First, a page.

So right now the only import is from VGM, but you have some variety of options. The basic workflow is a few more steps than the old one, with the intent that it gives you the ability to manipulate each step more precisely. Eventually, for a real workflow, you'd write a makefile or a batch file. ;)

 

- First - optionally, you run vgm_id to see what sound chip(s) is used in the VGM you want to pull from.

- Second, run vgm_psg2psg (or nes2psg, or ay2psg, or pokey2psg, or gb2psg) to extract the music. This will write a plain text file for every channel. The files are simple - each row is a single 60hz frame and record the tone and volume. You can mix and match, or edit (just keep the row count the same in them all).

- Third, though the tools don't exist yet, you can process the converted audio - pitch shift, adjust noise, merge channels, etc etc

- Fourth, run prepare4PSG and pass in the four channels you want to play out - this writes a new text file with the four channels per row, and enforces the restrictions of the PSG

- Fifth, run vgmcomp2 on the .psg file you created in step 4. Like the old tool, you can combine multiple files into a single bank of tunes and sound effects. This tool is a fair bit slower than the old one, but it's also early in development.

 

You can also run "testPlayer" with any of the above output files - it understands a group of channels from psg2psg, individual channels specified literally, the combined .psg file and the compressed .scf file. Except for the SCF file, you can mix and match and exceed the restrictions of the actual sound chip - this is to help you get the audio into a state you're happy with, eventually.

 

Anyway, like I say, next step is to get the TI playing it so I can take some CPU measurements.

 

 

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On 4/30/2020 at 4:44 AM, Tursi said:

\ The concept was to divide the components of audio into separate streams without channel information so that they could take advantage of redundancies. So, there were 3 tone streams, 1 noise stream, 4 volume streams, and 4 "time" streams to manage the whole thing. Each stream was compressed using a simple command byte which could specify a run of up to 64 bytes of either inline data, RLE, a short back reference (offset within a stream) or a long back reference (offset anywhere in the song).

 

 

 

 

First, I read through this with great interest on friday.

 

I have some questions about it.

 

I understand that VGM is a raw capture of the sound chips writes, right?

 

So once you have it separated into voices, you categorize the tone frequencies into 256 levels? This would seem ok for musical notes, but what happens to portamento? or vibrato? How many steps between tones?

 

Another thing I am confused about... AY vs PSG. Does PSG always mean SN76489 and not sometimes AY-8910-3? Because for a while, since chiptunes DJs had called them both PSGs, I thought the MSX had the 76489, when it turns out it's the AY-8910-3. The translated Japanese docs call the AY a PSG or an SSG when they're not defining it as "the cascade of the horizontal output."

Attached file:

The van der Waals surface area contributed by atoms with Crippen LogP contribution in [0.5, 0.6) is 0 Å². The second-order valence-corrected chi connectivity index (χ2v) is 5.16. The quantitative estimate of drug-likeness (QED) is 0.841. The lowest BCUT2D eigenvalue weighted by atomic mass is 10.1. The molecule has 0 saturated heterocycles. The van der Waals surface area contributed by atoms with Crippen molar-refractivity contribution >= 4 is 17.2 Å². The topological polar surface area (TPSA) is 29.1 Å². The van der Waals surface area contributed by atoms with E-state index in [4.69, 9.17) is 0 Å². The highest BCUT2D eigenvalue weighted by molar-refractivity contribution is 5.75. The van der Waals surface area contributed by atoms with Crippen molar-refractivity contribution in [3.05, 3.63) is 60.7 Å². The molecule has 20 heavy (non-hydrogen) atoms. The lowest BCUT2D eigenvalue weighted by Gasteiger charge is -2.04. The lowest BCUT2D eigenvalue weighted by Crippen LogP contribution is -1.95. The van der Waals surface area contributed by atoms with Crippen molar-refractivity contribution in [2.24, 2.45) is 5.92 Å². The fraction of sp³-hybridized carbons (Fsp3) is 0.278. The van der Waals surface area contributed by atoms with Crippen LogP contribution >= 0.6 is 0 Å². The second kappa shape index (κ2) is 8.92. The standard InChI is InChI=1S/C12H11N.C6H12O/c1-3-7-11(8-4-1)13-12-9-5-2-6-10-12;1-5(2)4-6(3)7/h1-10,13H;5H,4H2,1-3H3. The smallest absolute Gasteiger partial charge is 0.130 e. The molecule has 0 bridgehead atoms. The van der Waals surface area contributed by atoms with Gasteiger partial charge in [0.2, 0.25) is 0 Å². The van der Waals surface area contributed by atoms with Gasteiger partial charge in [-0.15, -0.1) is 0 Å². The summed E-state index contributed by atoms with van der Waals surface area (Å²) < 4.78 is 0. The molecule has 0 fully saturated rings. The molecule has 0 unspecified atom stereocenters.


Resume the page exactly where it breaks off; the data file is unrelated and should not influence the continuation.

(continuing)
Is the translation from AY to PSG mostly about changing the commands or do you lose precision?

 

 

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I understand that VGM is a raw capture of the sound chips writes, right?

 

Correct. VGMs are sample accurate to 44khz, however, my player is only for 60hz. (There will be a way to target 50hz, but it'll be a hack like the old one). The converters do their best to accommodate any sample timing in the VGM, which is more and more common actually as they disconnect from the vertical blank and hard-code the timing instead.

 

So once you have it separated into voices, you categorize the tone frequencies into 256 levels? This would seem ok for musical notes, but what happens to portamento? or vibrato? How many steps between tones?

 

You may be surprised to learn that in most cases, it's still fine. The first thing to remember is that there are only 1024 possible frequencies on the TI sound chip. (Though only 10 or so are completely unusable for tones, and even they are useful for tuned noise). (The AY8910 is 4096, mind!)

 

A portamento between, for instance, B01 and C11 (using the E/A notation, and giving away my complete lack of music theory) is down near the range that has the greatest resolution, and yet has only 51 possible steps. With a 60hz update rate, using all 51 steps would take nearly a full second, so it's likely to skip some just out of temporal resolution. Most songs use a very small count of frequencies - from my test songs above:

 

Read 5042 lines from 'ab.psg'
Songbank contains 47/256 notes.

 

Read 16019 lines from 'letsplay.psg'
Songbank contains 37/256 notes.

 

Read 11054 lines from 'outrun.psg'
Songbank contains 56/256 notes.

 

Read 18432 lines from '..\debug\680rock.psg'
Songbank contains 49/256 notes.

 

.. and even if I combine all four:

Read 18432 lines from '..\debug\680rock.psg'
Read 11054 lines from 'outrun.psg'
Read 16019 lines from 'letsplay.psg'
Read 5042 lines from 'ab.psg'
Total of 50547 rows from 4 songs
Song 0 adds 49 notes to note table
Song 1 adds 51 notes to note table
Song 2 adds 19 notes to note table
Song 3 adds 23 notes to note table
Songbank contains 142/256 notes.